WASHINGTON – Oussama Abdullah Kassir, a/k/a “Abu Abdullah,” a/k/a “Abu Khadija,” an individual who is charged in the Southern District of New York with, among other things, conspiring to provide material support and resources to al Qaeda, has been extradited from the Czech Republic. The charges relate to his participation in an effort to establish a jihad training camp in Bly, Oregon, and his operation of several terrorist websites. Kassir was taken into FBI custody this morning in Prague.
The announcement was made today by Kenneth L. Wainstein, Assistant Attorney General for National Security, Michael J. Garcia, U.S. Attorney for the Southern District of New York, Mark J. Merson, Assistant Director in Charge of the New York Office of the Federal Bureau of Investigation, and Raymond W. Kelly, Police Commissioner of the City of New York.
On Dec. 11, 2005, Kassir was arrested by Czech authorities, during a layover in Prague, as he was traveling from Stockholm, Sweden, to Beirut, Lebanon. The arrest was based on a criminal complaint filed in the Southern District of New York, and a corresponding arrest warrant on file with Interpol. Kassir was thereafter detained in Prague, awaiting extradition to the United States. The superseding indictment was returned on Feb. 6, 2006 by a federal grand jury sitting in the Southern District of New York. The case is assigned to U.S. District Judge John F. Keenan. According to the complaint and the superseding indictment filed in Manhattan federal court:
Kassir conspired with Mustafa Kamel Mustafa, a/k/a "Abu Hamza" (hereafter “Abu Hamza”) and Haroon Rashid Aswat, and others, to establish a jihad training camp on a parcel of property located in Bly, Ore. As it was used by the conspirators in this case, the term "jihad" meant defending Islam against its enemies through violence and armed aggression, including killing the enemies of Islam, if necessary, in order to expel non-believers from holy Muslim lands.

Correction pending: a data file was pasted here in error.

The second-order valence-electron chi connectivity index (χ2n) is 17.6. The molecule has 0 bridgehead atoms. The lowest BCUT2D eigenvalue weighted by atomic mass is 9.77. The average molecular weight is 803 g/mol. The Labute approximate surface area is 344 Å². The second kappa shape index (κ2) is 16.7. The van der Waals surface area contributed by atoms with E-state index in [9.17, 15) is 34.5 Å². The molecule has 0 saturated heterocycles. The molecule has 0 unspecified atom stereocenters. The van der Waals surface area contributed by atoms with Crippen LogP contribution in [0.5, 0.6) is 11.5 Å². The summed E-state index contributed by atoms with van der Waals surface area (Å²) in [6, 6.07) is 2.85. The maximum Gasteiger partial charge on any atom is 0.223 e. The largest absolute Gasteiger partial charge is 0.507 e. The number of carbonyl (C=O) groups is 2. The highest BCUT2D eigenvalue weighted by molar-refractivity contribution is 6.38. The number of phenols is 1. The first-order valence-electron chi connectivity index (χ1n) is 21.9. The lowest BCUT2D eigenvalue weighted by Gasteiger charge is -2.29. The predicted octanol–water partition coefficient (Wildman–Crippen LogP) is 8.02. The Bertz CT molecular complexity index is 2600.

The purpose of the Bly jihad training camp was to provide a place where Muslims could receive various types of training, including military-style jihad training, in preparation for a community of Muslims to move to Afghanistan. Once in Afghanistan, the men in the community would have gained enough familiarity with weapons at the Bly jihad training camp to fight jihad or to continue with additional jihad training in Afghanistan. In a letter faxed from one of the co-conspirators to another, the property in Bly was described as located in a "pro-militia and fire-arms state" that "looks just like Afghanistan," and the author stated that the group was "stock-piling weapons and ammunition."
In late 1999, Abu Hamza asked Kassir and Aswat to travel from London, England, to Bly, Ore., to assist with establishing the jihad training camp. Prior to their departure, Abu Hamza gave Kassir and Aswat approximately £4,000 to pay for expenses incurred while establishing the jihad training camp. Thereafter, on Nov. 26, 1999, Kassir and Aswat arrived at John F. Kennedy International Airport in New York, after which they traveled to Seattle, Wash. and then to Bly, Ore.
In Bly, Kassir complained to a witness that there were only a few men available to train at the jihad training camp. Kassir also told witnesses that he supported Usama Bin Laden and al Qaeda, and that he had previously undertaken jihad training in Afghanistan, Kashmir, and Lebanon. A witness also saw Kassir in possession of a compact disc that contained instructions on how to make bombs and poisons.
Kassir's terrorist Web sites, which he operated from approximately December 2001 until the time of his arrest, also contained instructions about how to make bombs and poisons. Kassir established at least three different websites, listed in the superseding indictment, which contained such instructions, including “The Mujahideen Explosives Handbook” and “The Mujahideen Poisons Handbook,” as well as other terrorist materials. At least one of these websites was located on an internet server that was at the time located in White Plains, N.Y.